What is Maths at Westglade?
At Westglade, we are passionate about ensuring all our children see themselves as Mathematicians. Our curriculum is designed to both engage and challenge all learners to help them make progress. We have developed a mastery approach to the teaching and learning of maths. At Westglade, we define mastery as pupils acquiring a deep, long-term, secure and adaptable understanding of the subject. We achieve this by allowing pupils to focusing on ‘the next small thing’. In Key Stages 1 and 2, our teaching and learning is informed by White Rose Small Steps Progression. We do not use White Rose as a scheme. We do not believe that a scheme would be able to meet the needs of our pupils more so than the professional judgement of our teachers. White Rose provides the small step progression sequence which our teaching sequences follow. We then use their guidance as a tool to provide a clear exemplification of the curriculum expectations. Teachers use this to inform their teaching input and pupils application activities. For this reason, White Rose materials will be used but not exclusively as teachers will draw on a range of other high quality resources. All children are challenged to master the small step through fluency, reasoning and problem solving activities. Those who show a quick understanding are pushed to think more deeply about their learning. You can read more about teaching and learning in maths at Westglade in our policy (which details our procedures) and our rationale (which provides a narrative of the theory behind them).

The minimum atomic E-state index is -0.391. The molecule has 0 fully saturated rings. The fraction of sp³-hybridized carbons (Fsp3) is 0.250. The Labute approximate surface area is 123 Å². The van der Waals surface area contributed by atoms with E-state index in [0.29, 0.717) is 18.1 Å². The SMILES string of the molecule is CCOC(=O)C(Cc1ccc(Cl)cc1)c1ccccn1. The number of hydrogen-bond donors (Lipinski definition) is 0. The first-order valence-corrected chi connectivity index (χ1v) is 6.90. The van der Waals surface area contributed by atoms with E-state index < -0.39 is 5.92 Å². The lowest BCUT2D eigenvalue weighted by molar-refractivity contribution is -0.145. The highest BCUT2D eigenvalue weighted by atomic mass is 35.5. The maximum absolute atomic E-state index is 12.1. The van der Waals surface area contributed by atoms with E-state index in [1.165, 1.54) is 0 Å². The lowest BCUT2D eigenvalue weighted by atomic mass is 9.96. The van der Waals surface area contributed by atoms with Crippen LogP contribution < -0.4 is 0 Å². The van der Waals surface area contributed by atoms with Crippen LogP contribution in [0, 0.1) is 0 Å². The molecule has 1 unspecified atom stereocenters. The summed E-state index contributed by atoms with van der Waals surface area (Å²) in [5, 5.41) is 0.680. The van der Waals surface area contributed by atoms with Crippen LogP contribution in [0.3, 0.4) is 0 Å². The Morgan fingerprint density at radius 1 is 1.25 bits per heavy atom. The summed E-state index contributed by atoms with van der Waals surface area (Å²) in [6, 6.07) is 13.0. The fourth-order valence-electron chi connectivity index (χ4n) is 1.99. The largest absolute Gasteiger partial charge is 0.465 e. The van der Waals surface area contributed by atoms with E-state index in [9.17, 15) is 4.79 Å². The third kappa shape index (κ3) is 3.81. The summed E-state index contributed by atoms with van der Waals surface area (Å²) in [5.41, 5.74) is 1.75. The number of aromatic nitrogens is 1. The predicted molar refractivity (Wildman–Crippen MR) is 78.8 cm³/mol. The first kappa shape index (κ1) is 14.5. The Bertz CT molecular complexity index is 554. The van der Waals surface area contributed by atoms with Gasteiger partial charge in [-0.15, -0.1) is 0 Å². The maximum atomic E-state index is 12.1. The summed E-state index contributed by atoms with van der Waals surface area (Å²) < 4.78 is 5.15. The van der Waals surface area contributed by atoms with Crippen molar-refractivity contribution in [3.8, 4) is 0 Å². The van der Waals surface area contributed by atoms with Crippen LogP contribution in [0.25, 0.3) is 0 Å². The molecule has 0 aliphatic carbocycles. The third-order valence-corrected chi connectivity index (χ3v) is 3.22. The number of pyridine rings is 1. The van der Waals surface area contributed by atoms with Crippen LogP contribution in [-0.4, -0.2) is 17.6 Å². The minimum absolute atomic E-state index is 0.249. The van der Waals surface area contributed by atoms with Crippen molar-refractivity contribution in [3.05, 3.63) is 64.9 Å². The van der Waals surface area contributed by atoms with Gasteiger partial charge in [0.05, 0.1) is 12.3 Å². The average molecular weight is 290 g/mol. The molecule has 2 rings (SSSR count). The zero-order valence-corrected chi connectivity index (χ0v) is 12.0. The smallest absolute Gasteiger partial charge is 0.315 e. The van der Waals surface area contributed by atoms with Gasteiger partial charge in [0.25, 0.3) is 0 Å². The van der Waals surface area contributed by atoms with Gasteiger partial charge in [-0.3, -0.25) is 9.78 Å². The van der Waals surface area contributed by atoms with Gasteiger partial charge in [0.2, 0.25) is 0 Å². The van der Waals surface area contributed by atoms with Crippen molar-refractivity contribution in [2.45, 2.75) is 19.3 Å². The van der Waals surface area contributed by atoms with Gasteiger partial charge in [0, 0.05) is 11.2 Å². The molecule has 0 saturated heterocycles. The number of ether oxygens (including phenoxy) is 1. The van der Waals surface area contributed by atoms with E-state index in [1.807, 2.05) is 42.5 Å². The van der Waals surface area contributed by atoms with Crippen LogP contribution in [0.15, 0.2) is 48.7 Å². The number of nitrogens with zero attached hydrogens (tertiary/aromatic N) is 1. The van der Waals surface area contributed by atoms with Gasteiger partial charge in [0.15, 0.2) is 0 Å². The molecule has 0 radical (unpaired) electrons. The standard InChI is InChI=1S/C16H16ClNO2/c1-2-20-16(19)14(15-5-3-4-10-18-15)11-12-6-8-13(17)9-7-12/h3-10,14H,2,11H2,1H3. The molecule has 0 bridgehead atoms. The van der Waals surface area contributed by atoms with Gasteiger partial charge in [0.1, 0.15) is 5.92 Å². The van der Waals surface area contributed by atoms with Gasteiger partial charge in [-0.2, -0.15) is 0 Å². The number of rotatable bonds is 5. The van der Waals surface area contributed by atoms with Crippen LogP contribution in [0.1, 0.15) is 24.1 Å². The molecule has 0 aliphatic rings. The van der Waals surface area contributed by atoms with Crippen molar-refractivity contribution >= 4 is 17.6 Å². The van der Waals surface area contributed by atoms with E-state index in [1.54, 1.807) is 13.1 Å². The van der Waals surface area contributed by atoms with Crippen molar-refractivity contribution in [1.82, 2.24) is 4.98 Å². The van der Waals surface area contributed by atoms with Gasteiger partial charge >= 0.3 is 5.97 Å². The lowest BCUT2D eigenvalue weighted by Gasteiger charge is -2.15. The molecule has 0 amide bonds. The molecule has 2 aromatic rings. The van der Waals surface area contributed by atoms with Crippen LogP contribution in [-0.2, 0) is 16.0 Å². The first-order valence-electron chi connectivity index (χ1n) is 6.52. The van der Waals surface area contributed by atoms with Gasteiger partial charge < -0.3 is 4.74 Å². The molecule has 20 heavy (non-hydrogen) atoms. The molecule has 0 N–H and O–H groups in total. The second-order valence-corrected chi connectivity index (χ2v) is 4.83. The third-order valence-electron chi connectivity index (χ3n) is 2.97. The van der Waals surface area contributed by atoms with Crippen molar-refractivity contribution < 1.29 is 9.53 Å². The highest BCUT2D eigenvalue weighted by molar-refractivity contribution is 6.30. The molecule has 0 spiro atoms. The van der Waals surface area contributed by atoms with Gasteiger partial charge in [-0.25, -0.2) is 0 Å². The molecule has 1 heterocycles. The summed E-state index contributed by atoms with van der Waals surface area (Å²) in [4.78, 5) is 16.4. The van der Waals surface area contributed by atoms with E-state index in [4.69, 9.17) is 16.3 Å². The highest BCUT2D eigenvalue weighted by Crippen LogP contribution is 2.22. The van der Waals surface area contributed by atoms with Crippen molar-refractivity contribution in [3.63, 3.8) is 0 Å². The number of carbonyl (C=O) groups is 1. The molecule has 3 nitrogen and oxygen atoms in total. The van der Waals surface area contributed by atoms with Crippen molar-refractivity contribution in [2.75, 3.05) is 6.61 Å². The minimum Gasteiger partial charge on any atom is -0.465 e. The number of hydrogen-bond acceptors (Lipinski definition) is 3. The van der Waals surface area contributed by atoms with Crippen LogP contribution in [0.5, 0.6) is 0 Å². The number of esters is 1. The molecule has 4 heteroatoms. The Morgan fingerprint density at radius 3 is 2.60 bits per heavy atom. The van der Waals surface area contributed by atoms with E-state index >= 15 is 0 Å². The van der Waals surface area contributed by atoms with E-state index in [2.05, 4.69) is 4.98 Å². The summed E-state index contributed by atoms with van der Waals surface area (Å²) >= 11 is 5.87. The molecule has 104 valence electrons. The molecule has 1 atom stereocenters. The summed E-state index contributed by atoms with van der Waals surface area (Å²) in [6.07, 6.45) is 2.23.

How is Maths progressive?
In KS1 and KS2 (Years 1-6) our teachers follow the national curriculum objectives. Maths is taught through 3 main areas; fluency, problem solving and reasoning.
- become fluent in the fundamentals of mathematics, including through varied and frequent practice with increasingly complex problems over time, so that pupils develop conceptual understanding and the ability to recall and apply knowledge rapidly and accurately.
- reason mathematically by following a line of enquiry, conjecturing relationships and generalisations, and developing an argument, justification or proof using mathematical language
- can solve problems by applying their mathematics to a variety of routine and non-routine problems with increasing sophistication, including breaking down problems into a series of simpler steps and persevering in seeking solutions.
(National Curriculum, 2014)
You can see a breakdown of each year groups objectives and our long term plan below: